After 72 hours of climbing we reached their hidden village, where I found the saddest place I had ever seen.

LAOS: Song Tua Ya carries his AK-47 and young son while maintaining village security near Vang Vieng, Laos, July 4, 2006.

Roger Arnold/WpN
Before me on hands and knees were hundreds of men, women, and children crying and screaming for me to save their lives from communist soldiers. Their leader approached me and said in the Hmong language, "Welcome, I am Blia Shoua Her. These are my people. Thank you for coming."

I was speechless and unable to cope with the multitude of sorrow. Each of them wanted to tell their story and knelt at my feet with bowls of forest leaves as gifts, which was all they had to offer. Young men missing legs hobbled by on bamboo crutches. Children with bloated stomachs and no clothing screamed for food that didn't exist. Most of them, including the women and children, had bullet or shrapnel wounds, and all of them — terrified — hunted like animals.

Blia Shoua Her led me through his muddy makeshift mountain camp, to a small bamboo hut with no walls, built for me. He assigned several soldiers to provide 24-hour security during my two weeks in the jungle. Blia Shoua then advised me to keep all of my belongings packed and be ready to run at a moment's notice. This is the way his people in the jungle have lived for more than 30 years – bags packed, ready to go. He explained the entire village was impermanent since they have to flee so often from mountain to mountain. The Lao Army surrounds the group, rendering them unable to farm or raise livestock, forcing them to forage in the jungle for anything edible.

I came to visit Blia Shoua Her and his group because, they claim, Lao and Vietnamese Government soldiers ambushed them on April 6, 2006, while searching for food in the forest. The massacre resulted in 26 killed and 5 wounded. Only one adult male killed, the other 25 victims were women and children (17 children). In the days that followed another five infants died because their dead mothers could not breast-feed them. This is only one small incident out of thousands reported and documented since 1975. The Lao Government generally denies the jungle people exist or that any of this is happening.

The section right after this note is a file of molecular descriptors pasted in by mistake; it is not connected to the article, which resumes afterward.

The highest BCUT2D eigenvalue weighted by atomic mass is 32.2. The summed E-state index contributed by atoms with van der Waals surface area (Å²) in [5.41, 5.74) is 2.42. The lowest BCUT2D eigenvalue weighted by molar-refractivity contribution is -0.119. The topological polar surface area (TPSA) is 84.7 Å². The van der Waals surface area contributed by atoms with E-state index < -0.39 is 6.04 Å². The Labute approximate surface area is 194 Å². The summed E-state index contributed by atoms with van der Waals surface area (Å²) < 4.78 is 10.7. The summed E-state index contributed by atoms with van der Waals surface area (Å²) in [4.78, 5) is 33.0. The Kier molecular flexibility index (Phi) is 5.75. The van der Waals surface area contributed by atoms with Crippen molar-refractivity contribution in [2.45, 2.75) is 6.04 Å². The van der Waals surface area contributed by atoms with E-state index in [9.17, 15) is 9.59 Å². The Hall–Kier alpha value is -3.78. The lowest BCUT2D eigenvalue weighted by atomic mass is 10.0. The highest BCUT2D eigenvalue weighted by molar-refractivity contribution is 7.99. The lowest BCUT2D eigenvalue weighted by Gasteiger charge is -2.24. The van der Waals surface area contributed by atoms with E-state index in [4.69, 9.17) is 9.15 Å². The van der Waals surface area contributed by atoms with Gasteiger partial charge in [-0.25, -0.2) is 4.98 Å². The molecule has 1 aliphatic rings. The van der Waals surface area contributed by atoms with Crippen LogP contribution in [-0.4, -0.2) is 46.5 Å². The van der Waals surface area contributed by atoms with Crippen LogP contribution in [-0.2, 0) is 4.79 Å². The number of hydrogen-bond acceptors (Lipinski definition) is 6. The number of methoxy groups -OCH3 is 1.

LAOS: Tong Hua Her, near Vang Vieng, Laos, June 29, 2006. Half of Tong's deformed face is missing due to a bullet wound that left him blind in one eye and with his nasal cavity exposed. His father and group leader, Blia Shoua Her, yelled, "Communist! Communist do this!" His father says that on July 15, 2003, Tong and some family were ambushed by Communist Lao troops who were on patrol.

Roger Arnold/WpN
I photographed the massacre scene and brought back witness statements with video, but when I called the Spokesman for the Lao Ministry of Foreign Affairs, Yong Chanthalangsy, he dismissed me outright. He stated an investigation had been completed, there was no attack, and my information was fabricated. He refused to supply a written report, and did not deny the fact that no one from the Lao Government had visited the crime scene or interviewed any of the 500 jungle people who witnessed the killings.

Before I left the jungle, Blia Shoua Her told me his people wanted peace, freedom so they could farm in one place without constantly running. He said his group was not part of the Hmong rebel resistance, just civilians that defended themselves when attacked by their own government. They hope the Lao Government will allow them to surrender to the U.N. – a plan which the Lao Government spokesman also ruled out.

[Author's Endnote: The Hmong are probably the only guerrilla army in history to have enjoyed air superiority, led by American airpower and an assortment of nations. Though the Hmong are well adapted to running and hiding in the jungle, in recent years many experts have begun to wonder why the Lao Government has not mounted a full campaign to completely wipe them out. Many speculate the Lao Military is just using them for live-fire exercises.]

© Roger Arnold

Roger Arnold is a photojournalist who regularly contributes features to World Picture News. His stories have appeared in publications worldwide. This story is featured in-depth in Le Figaro magazine. Roger became obsessed with the "Secret War" after arriving in Laos, realizing his formal American education censored it. He hopes the "Secret Army" and its American "advisors" will one day share equal recognition in the U.S. for its valor. Roger is currently based in cyberspace after receiving a death threat from the Lao Spokesman and an assortment of strange e-mails from various fanatics who don't realize the Vietnam War is over. Visit Roger's Web site at: